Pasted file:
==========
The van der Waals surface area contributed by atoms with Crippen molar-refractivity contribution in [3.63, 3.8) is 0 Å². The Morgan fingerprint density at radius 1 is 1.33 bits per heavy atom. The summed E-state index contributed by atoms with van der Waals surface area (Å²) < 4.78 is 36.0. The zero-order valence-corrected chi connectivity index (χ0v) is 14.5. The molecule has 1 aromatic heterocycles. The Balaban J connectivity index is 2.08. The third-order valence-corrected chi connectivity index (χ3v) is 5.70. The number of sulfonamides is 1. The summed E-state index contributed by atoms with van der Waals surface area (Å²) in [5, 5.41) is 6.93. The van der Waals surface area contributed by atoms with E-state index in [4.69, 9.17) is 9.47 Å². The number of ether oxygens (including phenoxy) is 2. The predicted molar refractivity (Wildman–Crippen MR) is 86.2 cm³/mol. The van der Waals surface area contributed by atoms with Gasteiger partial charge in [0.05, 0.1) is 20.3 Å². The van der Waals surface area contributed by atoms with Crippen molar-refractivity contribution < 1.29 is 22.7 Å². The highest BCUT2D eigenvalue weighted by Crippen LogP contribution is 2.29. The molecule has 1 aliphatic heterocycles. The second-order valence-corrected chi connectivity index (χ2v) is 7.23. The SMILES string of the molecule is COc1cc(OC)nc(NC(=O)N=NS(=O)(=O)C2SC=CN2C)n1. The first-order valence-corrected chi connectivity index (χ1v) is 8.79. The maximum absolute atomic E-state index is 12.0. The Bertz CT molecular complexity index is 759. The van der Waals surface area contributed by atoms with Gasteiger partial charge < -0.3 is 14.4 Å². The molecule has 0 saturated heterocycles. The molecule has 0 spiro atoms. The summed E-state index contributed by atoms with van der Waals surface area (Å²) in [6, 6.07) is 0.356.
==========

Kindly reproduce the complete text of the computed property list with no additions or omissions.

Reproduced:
The van der Waals surface area contributed by atoms with Crippen molar-refractivity contribution in [3.63, 3.8) is 0 Å². The Morgan fingerprint density at radius 1 is 1.33 bits per heavy atom. The summed E-state index contributed by atoms with van der Waals surface area (Å²) < 4.78 is 36.0. The zero-order valence-corrected chi connectivity index (χ0v) is 14.5. The molecule has 1 aromatic heterocycles. The Balaban J connectivity index is 2.08. The third-order valence-corrected chi connectivity index (χ3v) is 5.70. The number of sulfonamides is 1. The summed E-state index contributed by atoms with van der Waals surface area (Å²) in [5, 5.41) is 6.93. The van der Waals surface area contributed by atoms with E-state index in [4.69, 9.17) is 9.47 Å². The number of ether oxygens (including phenoxy) is 2. The predicted molar refractivity (Wildman–Crippen MR) is 86.2 cm³/mol. The van der Waals surface area contributed by atoms with Gasteiger partial charge in [0.05, 0.1) is 20.3 Å². The van der Waals surface area contributed by atoms with Crippen molar-refractivity contribution < 1.29 is 22.7 Å². The highest BCUT2D eigenvalue weighted by Crippen LogP contribution is 2.29. The molecule has 1 aliphatic heterocycles. The second-order valence-corrected chi connectivity index (χ2v) is 7.23. The SMILES string of the molecule is COc1cc(OC)nc(NC(=O)N=NS(=O)(=O)C2SC=CN2C)n1. The first-order valence-corrected chi connectivity index (χ1v) is 8.79. The maximum absolute atomic E-state index is 12.0. The Bertz CT molecular complexity index is 759. The van der Waals surface area contributed by atoms with Gasteiger partial charge < -0.3 is 14.4 Å². The molecule has 0 saturated heterocycles. The molecule has 0 spiro atoms. The summed E-state index contributed by atoms with van der Waals surface area (Å²) in [6, 6.07) is 0.356.